In front of Mexico’s Senate building, a group of cannabis activists has erected a semi-permanent protest camp meant to call attention to the Supreme Court’s impending April 30th deadline for legislators to regulate recreational marijuana. Inside the building, the chamber opened discussion on the regulatory plan today.
But Wednesday morning, the country’s president dealt a seemingly lethal blow to hopes for a green future.
At his daily early morning press conference on Wednesday, President Andres Manuel López Obrador, commonly known as AMLO, said his administration is no longer interested in guaranteeing the constitutional right to cultivate and consume marijuana recognized by the country’s top court. The president is largely regarded as having absolute control over the policies of his Morena Party, which he founded in 2014.
“We’ll have to see about that, but we’re not thinking about taking that route,” AMLO told a reporter who had asked about the progress of cannabis legalization. “Only for medical uses, only for health purposes.”
“There’s a possibility of guaranteeing the use of non-harmful drugs with medicinal uses,” he continued. “That is completely different.”
His statements are in direct conflict with the country’s Secretary of Health Jorge Alcocer Varela, who just last month called Mexico’s prohibitionist strategy “unsustainable.” AMLO’s Morena Party controls the Senate, and members have proposed several legislative initiatives to legalize adult use cannabis, making the president’s assertions all the more unexpected — though he is widely concerned to be against cannabis legalization on a personal level.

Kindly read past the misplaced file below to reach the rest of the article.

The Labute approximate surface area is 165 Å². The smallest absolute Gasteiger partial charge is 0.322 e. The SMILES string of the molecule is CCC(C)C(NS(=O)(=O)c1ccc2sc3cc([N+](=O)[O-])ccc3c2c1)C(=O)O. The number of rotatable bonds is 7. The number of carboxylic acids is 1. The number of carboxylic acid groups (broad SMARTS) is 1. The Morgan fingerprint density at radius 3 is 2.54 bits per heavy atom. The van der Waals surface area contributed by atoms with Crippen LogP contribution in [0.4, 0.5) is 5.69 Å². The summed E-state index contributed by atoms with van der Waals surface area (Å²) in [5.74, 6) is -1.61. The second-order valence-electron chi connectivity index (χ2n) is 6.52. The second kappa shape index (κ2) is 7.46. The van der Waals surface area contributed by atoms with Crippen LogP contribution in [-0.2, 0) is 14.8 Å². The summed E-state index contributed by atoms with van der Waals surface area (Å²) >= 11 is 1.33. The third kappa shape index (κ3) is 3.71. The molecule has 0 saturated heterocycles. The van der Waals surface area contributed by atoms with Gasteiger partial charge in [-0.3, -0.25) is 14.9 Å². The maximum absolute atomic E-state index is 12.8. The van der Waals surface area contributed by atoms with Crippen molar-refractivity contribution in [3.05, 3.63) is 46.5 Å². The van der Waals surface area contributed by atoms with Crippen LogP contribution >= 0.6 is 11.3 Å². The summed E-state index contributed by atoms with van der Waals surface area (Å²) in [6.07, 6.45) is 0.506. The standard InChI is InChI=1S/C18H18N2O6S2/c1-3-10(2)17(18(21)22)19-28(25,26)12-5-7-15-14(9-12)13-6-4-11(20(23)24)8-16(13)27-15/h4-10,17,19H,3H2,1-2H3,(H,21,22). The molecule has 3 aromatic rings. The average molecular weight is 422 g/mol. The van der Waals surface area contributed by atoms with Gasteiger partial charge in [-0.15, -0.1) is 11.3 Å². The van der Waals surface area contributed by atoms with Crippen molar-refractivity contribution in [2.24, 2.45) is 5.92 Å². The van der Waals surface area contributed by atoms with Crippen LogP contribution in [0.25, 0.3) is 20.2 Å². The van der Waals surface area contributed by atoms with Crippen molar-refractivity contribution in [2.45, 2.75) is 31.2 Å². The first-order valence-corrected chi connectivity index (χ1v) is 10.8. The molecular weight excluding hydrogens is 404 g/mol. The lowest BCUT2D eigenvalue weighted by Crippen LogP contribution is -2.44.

Throughout the first year of his term, AMLO has appeared to be more interested in demonizing drugs than legalizing them. Indeed, in Wednesday’s press conference he insinuated that drug consumption could cause Mexicans to be murdered.
“60% of those who lose their lives daily, 60% of people murdered in shootings show signs that they were under the effects of drugs or alcohol, but fundamentally drugs,” AMLO affirmed, failing to cite the source of the dubious statistic.
The Issue of Violent Crime
Violent crime in Mexico is not a matter for supposition. Since AMLO’s administration has taken office, murder rates have soared to record highs. In 2019, an average of 95 people were murdered every day.
The president has faced intense criticism for his strategy in handling the violence, and in particular the country’s femicide crisis. A spate of gory deaths of women of all ages recently led AMLO to state he would fight against gender-based violence with a plan for “moral regeneration”. The seeming callousness of his remarks is among the factors prompting a women’s strike that is being planned in the country for Monday, March 9th.
Wednesday’s press conference also featured the debut of a video from the president’s latest “say no to drugs” campaign. The clip focused on the danger of synthetic drugs, and the insalubrious ingredients that are used to make them — two themes of an educational expo that the president promised would soon be taking place in Mexico City’s Zócalo, the capital’s main plaza.
AMLO also took the opportunity to acknowledge the failure of last year’s “Juntos Por La Paz” [“Together For Peace”] anti-drug campaign, saying that it was too “subliminal” to be effective. “That’s why the decision has been made to go with a more direct campaign,” he said.